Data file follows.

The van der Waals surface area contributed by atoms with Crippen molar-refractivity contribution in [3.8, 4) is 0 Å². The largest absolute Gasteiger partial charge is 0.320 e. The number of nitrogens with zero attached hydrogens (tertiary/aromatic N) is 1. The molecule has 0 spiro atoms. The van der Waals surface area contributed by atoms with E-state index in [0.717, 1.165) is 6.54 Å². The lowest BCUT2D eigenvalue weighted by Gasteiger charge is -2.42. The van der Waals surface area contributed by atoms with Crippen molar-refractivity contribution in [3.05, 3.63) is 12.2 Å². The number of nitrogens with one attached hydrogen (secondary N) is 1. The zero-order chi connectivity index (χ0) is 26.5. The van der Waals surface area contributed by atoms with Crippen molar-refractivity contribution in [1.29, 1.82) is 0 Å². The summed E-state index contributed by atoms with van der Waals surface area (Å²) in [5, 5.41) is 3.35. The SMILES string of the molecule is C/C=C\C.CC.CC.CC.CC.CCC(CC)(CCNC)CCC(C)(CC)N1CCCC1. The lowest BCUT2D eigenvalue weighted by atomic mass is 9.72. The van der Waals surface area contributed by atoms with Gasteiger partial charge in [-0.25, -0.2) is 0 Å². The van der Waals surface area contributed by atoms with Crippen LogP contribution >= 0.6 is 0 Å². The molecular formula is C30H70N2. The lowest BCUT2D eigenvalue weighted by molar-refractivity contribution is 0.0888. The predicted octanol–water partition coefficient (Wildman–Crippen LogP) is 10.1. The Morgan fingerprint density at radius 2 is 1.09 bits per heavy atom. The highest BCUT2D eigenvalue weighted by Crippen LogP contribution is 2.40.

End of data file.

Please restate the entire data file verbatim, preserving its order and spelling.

The van der Waals surface area contributed by atoms with Crippen molar-refractivity contribution in [3.8, 4) is 0 Å². The largest absolute Gasteiger partial charge is 0.320 e. The number of nitrogens with zero attached hydrogens (tertiary/aromatic N) is 1. The molecule has 0 spiro atoms. The van der Waals surface area contributed by atoms with E-state index in [0.717, 1.165) is 6.54 Å². The lowest BCUT2D eigenvalue weighted by Gasteiger charge is -2.42. The van der Waals surface area contributed by atoms with Crippen molar-refractivity contribution in [3.05, 3.63) is 12.2 Å². The number of nitrogens with one attached hydrogen (secondary N) is 1. The zero-order chi connectivity index (χ0) is 26.5. The van der Waals surface area contributed by atoms with Crippen molar-refractivity contribution in [1.29, 1.82) is 0 Å². The summed E-state index contributed by atoms with van der Waals surface area (Å²) in [5, 5.41) is 3.35. The SMILES string of the molecule is C/C=C\C.CC.CC.CC.CC.CCC(CC)(CCNC)CCC(C)(CC)N1CCCC1. The lowest BCUT2D eigenvalue weighted by atomic mass is 9.72. The van der Waals surface area contributed by atoms with Gasteiger partial charge in [-0.25, -0.2) is 0 Å². The van der Waals surface area contributed by atoms with Crippen LogP contribution >= 0.6 is 0 Å². The molecular formula is C30H70N2. The lowest BCUT2D eigenvalue weighted by molar-refractivity contribution is 0.0888. The predicted octanol–water partition coefficient (Wildman–Crippen LogP) is 10.1. The Morgan fingerprint density at radius 2 is 1.09 bits per heavy atom. The highest BCUT2D eigenvalue weighted by Crippen LogP contribution is 2.40.